Myles Goes to Washington

“School choice opens up doors that would otherwise be slammed shut. As a young African American male in a low-income neighborhood it’s more likely I would be a dropout of high school or even in prison at this very moment rather than speaking before you.”

—Myles Slade-Bowers at the Education Empowerment Roundtable


It’s not every day a teenager sits at a White House roundtable with the President, Vice President, and other high-level political officials. For Myles Slade-Bowers, a junior at Bishop McDevitt High School in Harrisburg and former Commonwealth Foundation intern, that event took place earlier this month. As he shared his story, President Trump and others around the table were visibly moved. Myles’ testimony was yet another powerful example of how Pennsylvania scholarship programs save lives.

Official White House Photos by Shealah Craighead
L-R facing the cameras, Speaker of the Pa. House Mike Turzai, Myles Slade-Bowers, Florida Gov. Ron DeSantis,  Brianna Gilchrist, Vice President Mike Pence, President Donald Trump

Without the educational scholarship, Myles would have been sent to Steelton-Highspire High School, a school that is consistently ranked among the worst 15% of schools in the state. Moreover, Myles has an eye condition that requires frequent reading breaks. His mom knew he needed more flexibility than would be available in his district school. The teachers at Bishop McDevitt were able to accommodate his needs, and that has allowed him to flourish.

Year after year, our scholarship programs suffer from being too popular. In the 2017-18 school year nearly 50,000 applications for Pennsylvania’s tax credit scholarships were rejected due to lack of funds. Parents are flocking to these programs because they see the widening gap in quality between their district school assigned by ZIP code and other education institutions in their community. There just aren’t enough funds available for all the demand out there.

Nationwide, the National Assessment of Educational Progress (NAEP) and the Program for International Student Assessment (PISA) found the top students in the United States are making academic gains, but many of the lowest-performing students are making no progress at all.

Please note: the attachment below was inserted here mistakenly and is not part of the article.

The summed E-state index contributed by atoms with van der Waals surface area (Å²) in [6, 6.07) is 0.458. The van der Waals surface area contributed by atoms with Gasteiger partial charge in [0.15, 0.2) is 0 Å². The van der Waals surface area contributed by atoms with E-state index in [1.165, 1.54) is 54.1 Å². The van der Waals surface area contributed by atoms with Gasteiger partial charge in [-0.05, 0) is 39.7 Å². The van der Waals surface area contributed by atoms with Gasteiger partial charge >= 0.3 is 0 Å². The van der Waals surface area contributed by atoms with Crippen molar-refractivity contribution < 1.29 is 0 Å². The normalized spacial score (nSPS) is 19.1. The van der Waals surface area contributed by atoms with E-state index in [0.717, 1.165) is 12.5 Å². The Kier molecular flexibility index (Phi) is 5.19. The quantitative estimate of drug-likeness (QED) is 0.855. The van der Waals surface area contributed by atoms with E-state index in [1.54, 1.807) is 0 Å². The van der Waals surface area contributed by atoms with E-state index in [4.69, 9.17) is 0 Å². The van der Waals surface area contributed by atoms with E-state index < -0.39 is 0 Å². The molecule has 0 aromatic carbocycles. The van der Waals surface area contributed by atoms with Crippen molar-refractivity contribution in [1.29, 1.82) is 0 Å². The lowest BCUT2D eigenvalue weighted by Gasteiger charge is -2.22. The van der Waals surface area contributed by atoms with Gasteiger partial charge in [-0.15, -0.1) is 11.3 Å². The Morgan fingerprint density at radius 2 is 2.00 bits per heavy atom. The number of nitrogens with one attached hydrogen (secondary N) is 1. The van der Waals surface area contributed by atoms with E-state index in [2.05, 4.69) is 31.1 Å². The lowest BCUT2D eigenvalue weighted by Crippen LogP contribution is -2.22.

In NAEP results, performance gaps were seen across every major student group. “Black students, Hispanic students, and White students, as well as students eligible for the National School Lunch Program (NSLP) all show a growing divergence in achievement between the group’s lowest and highest achieving students.”[1]

Looking at income-related results, Education Dive reporter Linda Jacobson noted, “Comparing results by free and reduced-price lunch status, students in schools with the lowest percentage of eligible students scored more than 100 points higher than those from schools where 75% of students are eligible.”[2]

Official White House Photos by Shealah Craighead

We can give more kids like Myles the chance to flourish through House Bill 1800, introduced by Speaker of the House Mike Turzai. The bill would give Harrisburg School District students scholarships to the numerous private or public schools in the Harrisburg area while boosting Harrisburg’s per-pupil funding to help the district improve.

There’s no question students in failing districts need better options now—but every child should have the opportunity to succeed. That’s why House Bill 1800 alone isn’t enough. Lawmakers should continue to expand Pennsylvania’s scholarship programs: the Education Improvement Tax Credit and the Opportunity Scholarship Tax Credit.

Pennsylvania has a chance to show the country how education choice can close the achievement gap and improve all schools.

At the Commonwealth Foundation, we are proud of Myles’ passion for helping other children access opportunities like he had. But advocating for higher quality education options isn’t Myles’ only goal. When President Trump asked what he plans to do next, Myles said he wants to attend Penn State, major in biology, and become a psychiatrist. To which the president replied, “Wow, I could use you.”


[1] “The Great Divergence: Growing Disparities Between the Nation's Highest and Lowest Achievers in NAEP Mathematics and Reading Between 2009 and 2019.” NAEP Blog,

[2] Jacobson, Linda. “PISA: US students show no progress on international assessment.” Education Drive. December 3, 2019.